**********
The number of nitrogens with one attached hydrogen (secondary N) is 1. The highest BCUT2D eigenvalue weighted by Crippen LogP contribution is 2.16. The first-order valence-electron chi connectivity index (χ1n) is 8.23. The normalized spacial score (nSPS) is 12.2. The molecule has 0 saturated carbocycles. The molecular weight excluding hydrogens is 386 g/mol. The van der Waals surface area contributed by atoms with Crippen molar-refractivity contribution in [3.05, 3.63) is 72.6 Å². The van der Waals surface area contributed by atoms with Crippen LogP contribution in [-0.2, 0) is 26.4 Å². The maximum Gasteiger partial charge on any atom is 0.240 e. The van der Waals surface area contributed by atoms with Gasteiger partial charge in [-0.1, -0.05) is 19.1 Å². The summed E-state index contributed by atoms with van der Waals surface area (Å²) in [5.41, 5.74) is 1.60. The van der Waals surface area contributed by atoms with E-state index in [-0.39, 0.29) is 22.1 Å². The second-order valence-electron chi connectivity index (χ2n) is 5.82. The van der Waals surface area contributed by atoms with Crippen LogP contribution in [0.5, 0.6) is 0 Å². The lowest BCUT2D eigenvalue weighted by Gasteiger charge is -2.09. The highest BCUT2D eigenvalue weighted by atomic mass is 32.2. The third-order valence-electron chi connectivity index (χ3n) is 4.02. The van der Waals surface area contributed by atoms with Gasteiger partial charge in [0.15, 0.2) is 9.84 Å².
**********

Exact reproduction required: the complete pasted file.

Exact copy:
The number of nitrogens with one attached hydrogen (secondary N) is 1. The highest BCUT2D eigenvalue weighted by Crippen LogP contribution is 2.16. The first-order valence-electron chi connectivity index (χ1n) is 8.23. The normalized spacial score (nSPS) is 12.2. The molecule has 0 saturated carbocycles. The molecular weight excluding hydrogens is 386 g/mol. The van der Waals surface area contributed by atoms with Crippen molar-refractivity contribution in [3.05, 3.63) is 72.6 Å². The van der Waals surface area contributed by atoms with Crippen LogP contribution in [-0.2, 0) is 26.4 Å². The maximum Gasteiger partial charge on any atom is 0.240 e. The van der Waals surface area contributed by atoms with Gasteiger partial charge in [-0.1, -0.05) is 19.1 Å². The summed E-state index contributed by atoms with van der Waals surface area (Å²) in [5.41, 5.74) is 1.60. The van der Waals surface area contributed by atoms with E-state index in [-0.39, 0.29) is 22.1 Å². The second-order valence-electron chi connectivity index (χ2n) is 5.82. The van der Waals surface area contributed by atoms with Crippen LogP contribution in [0.5, 0.6) is 0 Å². The lowest BCUT2D eigenvalue weighted by Gasteiger charge is -2.09. The highest BCUT2D eigenvalue weighted by atomic mass is 32.2. The third-order valence-electron chi connectivity index (χ3n) is 4.02. The van der Waals surface area contributed by atoms with Gasteiger partial charge in [0.15, 0.2) is 9.84 Å².